Weather permitting, the harvest can proceed for about a month or a month and a half each spring-summer. In Tibet, new paved roads have been built going up to the collecting zones and permanent campsites have been constructed, especially at the lower elevation sites. In Bhutan and Nepal, road construction has not had the same financial backing, and the regions are more rugged. There are no roads – just narrow, muddy trails winding through Himalayan passes, some featuring precipices with no railings and thousand foot drops. The collecting season is set by law in Bhutan, and runs for just one month through the month of June. This protects the collectors, the environment and the sustainability of the Cordyceps. Tibet has similar rules. As a result of these limitations on the collecting season, the amount of Cordyceps has remained stable.
Protecting Valuable Cordyceps
Because of the value of Bhutanese Cordyceps, there has been a problem that dates back decades with poachers crossing over from Tibet and picking Bhutanese Cordyceps. The Bhutanese government now puts soldiers along the border between Tibet and Bhutan during the spring and summer. The Bhutanese Minister of Agriculture told me that “poaching by the Tibetans is serious as they pick whatever comes their way with inappropriate tools. Early picking goes counter to our country’s principles of sustainability.” The spores must be released before harvesting can begin, otherwise the Cordyceps population could simply disappear. Since they are released by the end of May, June has been set as the month for collecting.
In Bhutan, the collectors travel and work in groups of from 10 to 30 people, both men and women. Most of them are farmers from relatively high altitude areas below the Cordyceps collecting zones. They have the lungs, cardiovascular systems, endurance and mentality (incredible patience, concentration and ability to be careful for many hours on end, for days on end) to collect wild Cordyceps. They may split up into small groups of two or three, or form lines of six to twelve people. Some will search on their own.
The collectors lie almost flat on the ground, scanning the area in front of them. The search for the tiny cordyceps in this high altitude is a difficult task, requiring virtually Zen-like concentration and patience. The stroma of the fungus emerging above the soil are so small that they are virtually invisible except to the highly skilled collectors. The ground is covered with short plants, much of which is the same brownish color as the Cordyceps. Gatherers I have talked to claim that the Cordyceps wiggles, as though being blown in the wind, in a manner different from the plants around them, but scholars say this is not possible. The hunt is often complicated by rain or snowfall. It is always cold (generally slightly above freezing in the daytime). They keep their faces close to the ground, carefully scanning the area in front of them. If they do find one and pluck it from the ground, or if they do not locate any cordyceps, they proceed slowly on their hands and knees. Relying on experience and instinct, they stand up from time to time and move to a nearby area to continue their search. They are extremely careful to move extremely slowly so as not to step on any cordyceps. When the collecting is complete, it is barely noticeable that humans have been there.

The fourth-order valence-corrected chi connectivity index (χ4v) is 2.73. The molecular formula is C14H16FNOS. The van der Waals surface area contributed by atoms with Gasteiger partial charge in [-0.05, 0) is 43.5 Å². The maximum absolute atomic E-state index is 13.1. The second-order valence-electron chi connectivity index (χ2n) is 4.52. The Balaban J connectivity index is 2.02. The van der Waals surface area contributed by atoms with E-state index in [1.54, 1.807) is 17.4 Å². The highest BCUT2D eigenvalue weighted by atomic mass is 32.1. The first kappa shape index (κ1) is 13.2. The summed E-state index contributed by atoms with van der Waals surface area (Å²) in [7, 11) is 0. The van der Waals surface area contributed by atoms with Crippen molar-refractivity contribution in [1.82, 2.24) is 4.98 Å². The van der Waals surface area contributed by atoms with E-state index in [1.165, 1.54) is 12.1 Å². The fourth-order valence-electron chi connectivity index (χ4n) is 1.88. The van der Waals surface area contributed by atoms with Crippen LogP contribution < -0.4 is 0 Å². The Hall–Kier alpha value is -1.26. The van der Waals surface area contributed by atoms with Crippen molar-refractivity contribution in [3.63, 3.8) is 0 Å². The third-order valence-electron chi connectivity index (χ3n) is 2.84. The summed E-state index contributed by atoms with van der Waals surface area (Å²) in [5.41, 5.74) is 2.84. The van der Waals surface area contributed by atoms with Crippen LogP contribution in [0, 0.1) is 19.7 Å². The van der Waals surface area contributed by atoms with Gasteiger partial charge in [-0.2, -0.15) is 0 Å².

If the soil is moist and soft, the Bhutanese gatherers have the skill to simply pluck the Cordyceps from the ground with their fingers, without breaking it. They are meticulous and each Cordyceps is a joyful triumph. If the gatherer is less skillful or if the soil is hard, they may extract it from the soil with a small knife or stick. In Bhutan, fingers are the preferred tool (see the video), while in Tibet a small trowel is most commonly used. It is important not to damage the Cordyceps, because a broken Cordyceps is of less value on the market (though it may be no less valuable in the soup pot).
Our Dragon Herbs Wild Cordyceps comes from Bhutan. First of all, collecting Cordyceps is a very special enterprise, and the Bhutanese gatherers obviously love it. Despite the trouble of getting to the growing areas, Bhutanese Cordyceps gatherers are happy to perform this work. Bhutanese people are generally very happy anyway, and Cordyceps collecting is a special event for them. They definitely seem to enjoy the teamwork and quality time that they spend together, since most of the year they work their own farms. It is also highly profitable. For most of the collectors, the money they earn spending a few days at the snow line, once or twice each season, provides them with more money than they can earn in an entire year from their farms. Bhutanese people, being very devout Buddhists, tend to be quite peaceful and understand contentment. The Cordyceps harvest provides them with enough money to live very contented lives.
A typical gatherer might find ten Cordyceps a day, and some lucky or skilled gatherers may find as many as twenty or thirty or even forty. If weather is bad, however, finding just five in one day might be satisfying. Since whole families can go collecting, and even whole villages, following a royal command issued by the King of Bhutan in 2004, the cumulative profit can be substantial for the collectors.
The Mountain Journey